Covalent Regulation of Enzyme Activity

There are two basic types of covalent control of enzyme activity: reversible and irreversible. An example of irreversible activation is the proteolytic cleavage of proenzymes in the digestive tract that lead to the active forms of trypsin and chymotrypsin. The activation of these proteolytic enzymes outside the cell is critical, as the presence of active enzymes within the cell could lead to the unwanted degradation of cellular components, or to the complete digestion of the contents of the secretory vesicles in which the proenzymes reside prior to secretion from the cell. Another example of irreversible inhibition of enzyme activity is the action of serpins on extracellular proteases. Proteases, in addition to their action during digestion, are essential contributors to the remodeling of the extracellular matrix and in the action of the clotting cascades. Following activation of these proteases, the duration of their activity is controlled by the presence of specific inhibitors, termed serpins (serine protease inhibitors), that form tight and irreversible complexes with the proteases. This complex is then rapidly cleared from the extracellular circulation and degraded.

The key reversible covalent modification of activity is phosphorylation. In eukaryotic systems, protein kinases utilize ATP to transfer a phosphate to the protein on the side chains of either serine, threonine, or tyrasine residues in the target protein's sequence (Fig. 3.14). The specificity of kinases determines both which amino acid is phosphorylated and which protein is phosphorylated. Protein phosphatases hydrolyze the phosphate moiety off of the phosphorylated protein using water to catalyze the reaction and release free phosphate groups (Fig. 3.14). Notice that if this process is not regulated, it becomes a "futile" cycle of ATP hydrolysis. Thus, the phosphorylation and dephosphorylation reactions must be highly specific and tightly controlled, and opposing activities must be coordinated by the cell. A principal way by which changes

Figure 3.14 The phosphorylation cycle of proteins. Phosphorylation is a key reversible covalent modification of enzyme activity. Protein kinases utilize ATP to transfer a phosphate to the protein, while protein phosphatases are enzymes that remove phosphate groups. Addition or removal of phosphate changes protein activity, but does not necessarily correspond with enzyme activation or inhibition.

Figure 3.14 The phosphorylation cycle of proteins. Phosphorylation is a key reversible covalent modification of enzyme activity. Protein kinases utilize ATP to transfer a phosphate to the protein, while protein phosphatases are enzymes that remove phosphate groups. Addition or removal of phosphate changes protein activity, but does not necessarily correspond with enzyme activation or inhibition.

in the phosphorylation state of proteins within the cell arise is as a response to some extracellular signal, such as hormone action (see Chap. 4 on Cellular Signaling).

A good example of coordinate regulation of a pathway is the control of glycogen synthesis and its breakdown. Glycogen synthase, as the name implies, synthesizes glycogen from glucose, and glycogen phosphorylase breaks down glycogen to glucose. Phosphorylation of glycogen synthase inactivates the enzyme, while phosphorylation of glycogen phosphorylase activates the enzyme. The cell responds to the hormone epinephrine by activating protein kinases that phosphorylate both enzymes, while the hormone insulin causes the opposite effects on the phosphorylation states of these two enzymes by activating phosphatases (Fig. 3.15).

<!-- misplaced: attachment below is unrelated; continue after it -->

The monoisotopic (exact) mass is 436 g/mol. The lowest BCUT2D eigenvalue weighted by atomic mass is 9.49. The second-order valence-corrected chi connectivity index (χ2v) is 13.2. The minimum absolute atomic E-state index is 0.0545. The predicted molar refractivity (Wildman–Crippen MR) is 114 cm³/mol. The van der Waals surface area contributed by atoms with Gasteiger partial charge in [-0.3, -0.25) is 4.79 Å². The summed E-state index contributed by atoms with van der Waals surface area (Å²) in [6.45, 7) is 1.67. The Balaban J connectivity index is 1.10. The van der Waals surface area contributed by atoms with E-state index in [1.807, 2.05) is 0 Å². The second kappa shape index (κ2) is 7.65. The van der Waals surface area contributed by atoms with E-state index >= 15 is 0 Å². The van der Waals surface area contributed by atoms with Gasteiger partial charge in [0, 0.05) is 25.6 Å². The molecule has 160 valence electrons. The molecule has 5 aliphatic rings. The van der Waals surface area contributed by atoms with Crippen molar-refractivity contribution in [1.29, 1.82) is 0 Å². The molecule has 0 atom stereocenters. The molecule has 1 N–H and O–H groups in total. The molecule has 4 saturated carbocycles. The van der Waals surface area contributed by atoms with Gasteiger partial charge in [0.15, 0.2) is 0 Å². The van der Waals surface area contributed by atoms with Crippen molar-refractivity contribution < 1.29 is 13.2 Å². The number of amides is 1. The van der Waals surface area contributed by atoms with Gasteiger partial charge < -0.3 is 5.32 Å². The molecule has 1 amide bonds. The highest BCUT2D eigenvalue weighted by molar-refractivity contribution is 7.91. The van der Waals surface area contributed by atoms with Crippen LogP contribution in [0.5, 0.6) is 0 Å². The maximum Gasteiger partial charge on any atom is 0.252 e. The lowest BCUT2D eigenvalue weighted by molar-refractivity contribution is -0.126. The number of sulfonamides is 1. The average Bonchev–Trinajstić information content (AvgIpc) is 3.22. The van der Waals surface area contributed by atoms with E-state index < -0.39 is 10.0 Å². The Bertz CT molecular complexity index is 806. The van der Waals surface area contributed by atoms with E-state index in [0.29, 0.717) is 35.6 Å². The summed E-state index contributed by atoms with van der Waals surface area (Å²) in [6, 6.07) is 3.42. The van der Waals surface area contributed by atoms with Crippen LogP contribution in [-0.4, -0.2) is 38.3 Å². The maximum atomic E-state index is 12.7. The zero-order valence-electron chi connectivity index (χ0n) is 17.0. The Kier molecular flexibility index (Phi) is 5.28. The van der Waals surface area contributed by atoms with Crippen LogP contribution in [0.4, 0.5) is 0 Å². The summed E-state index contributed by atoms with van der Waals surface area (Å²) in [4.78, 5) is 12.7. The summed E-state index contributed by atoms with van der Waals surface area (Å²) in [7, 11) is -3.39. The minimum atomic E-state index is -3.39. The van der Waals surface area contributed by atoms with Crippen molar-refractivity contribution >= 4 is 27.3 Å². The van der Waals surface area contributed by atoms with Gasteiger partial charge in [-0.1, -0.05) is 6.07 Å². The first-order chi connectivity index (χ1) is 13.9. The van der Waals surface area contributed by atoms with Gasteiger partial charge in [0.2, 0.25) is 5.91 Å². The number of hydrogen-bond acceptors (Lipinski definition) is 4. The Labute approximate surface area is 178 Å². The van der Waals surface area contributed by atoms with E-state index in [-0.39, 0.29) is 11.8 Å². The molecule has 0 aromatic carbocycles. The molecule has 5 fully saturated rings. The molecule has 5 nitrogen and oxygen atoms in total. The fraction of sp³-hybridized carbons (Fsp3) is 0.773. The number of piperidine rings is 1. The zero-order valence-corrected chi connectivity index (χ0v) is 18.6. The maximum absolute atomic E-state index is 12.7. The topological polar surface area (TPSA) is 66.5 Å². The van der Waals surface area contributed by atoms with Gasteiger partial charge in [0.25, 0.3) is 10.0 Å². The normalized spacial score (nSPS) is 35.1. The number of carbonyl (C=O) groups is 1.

The action of these hormones is directed to different kinases and phosphatases that are specific for their target enzymes, glycogen syn-thase and glycogen phosphorylase, in this example. This is a common theme in the regulation of cellular processes in response to changes in the external environment. In the above example, this type of coordinate regulation of activity is crucial, otherwise the activity of phosphorylase and glycogen synthase will oppose each other and no net synthesis of glycogen or net breakdown of glycogen will occur during periods of glucose excess or glucose deficiency, respectively.

Epinephrine

Epinephrine

Protein Kinase

Protein Kinase

Phosphorylase (active)

Phosphorylase (inactive)

Synthase (inactive)

Synthase (active)

Protein Phosphatase

Protein Phosphatase

Û Insulin

Figure 3.15 Glycogen regulation. Glycogen synthesis and glycogen breakdown are regulated by the hormones epinephrine and insulin. When glucose levels are high, the organism responds by releasing insulin which signals the activation of enzymes responsible for glucose storage. The action of epinephirine opposes that of insulin and leads to the activation of phosphorylase and inhibition of glycogen synthase.

Protein Kinase

Phosphorylase (active)

Phosphorylase (inactive)

Protein Kinase

Synthase (inactive)

Synthase (active)

Protein Phosphatase

Û Insulin

Protein Phosphatase

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